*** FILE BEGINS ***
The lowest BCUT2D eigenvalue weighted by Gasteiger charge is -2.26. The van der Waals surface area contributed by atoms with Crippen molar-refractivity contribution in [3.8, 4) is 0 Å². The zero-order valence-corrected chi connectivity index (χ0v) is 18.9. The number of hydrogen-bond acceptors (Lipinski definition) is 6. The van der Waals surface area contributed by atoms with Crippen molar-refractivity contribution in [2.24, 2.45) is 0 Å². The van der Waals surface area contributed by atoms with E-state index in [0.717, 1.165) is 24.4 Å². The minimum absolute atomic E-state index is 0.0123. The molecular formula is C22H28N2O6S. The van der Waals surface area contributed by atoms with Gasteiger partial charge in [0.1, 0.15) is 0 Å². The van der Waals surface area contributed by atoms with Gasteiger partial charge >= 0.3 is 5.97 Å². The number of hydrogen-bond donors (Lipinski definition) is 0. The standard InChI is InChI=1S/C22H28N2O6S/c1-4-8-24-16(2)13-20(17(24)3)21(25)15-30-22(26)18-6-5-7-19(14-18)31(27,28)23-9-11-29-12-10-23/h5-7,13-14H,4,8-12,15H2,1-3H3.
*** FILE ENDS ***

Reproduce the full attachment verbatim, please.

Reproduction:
The lowest BCUT2D eigenvalue weighted by Gasteiger charge is -2.26. The van der Waals surface area contributed by atoms with Crippen molar-refractivity contribution in [3.8, 4) is 0 Å². The zero-order valence-corrected chi connectivity index (χ0v) is 18.9. The number of hydrogen-bond acceptors (Lipinski definition) is 6. The van der Waals surface area contributed by atoms with Crippen molar-refractivity contribution in [2.24, 2.45) is 0 Å². The van der Waals surface area contributed by atoms with E-state index in [0.717, 1.165) is 24.4 Å². The minimum absolute atomic E-state index is 0.0123. The molecular formula is C22H28N2O6S. The van der Waals surface area contributed by atoms with Gasteiger partial charge in [0.1, 0.15) is 0 Å². The van der Waals surface area contributed by atoms with Gasteiger partial charge >= 0.3 is 5.97 Å². The number of hydrogen-bond donors (Lipinski definition) is 0. The standard InChI is InChI=1S/C22H28N2O6S/c1-4-8-24-16(2)13-20(17(24)3)21(25)15-30-22(26)18-6-5-7-19(14-18)31(27,28)23-9-11-29-12-10-23/h5-7,13-14H,4,8-12,15H2,1-3H3.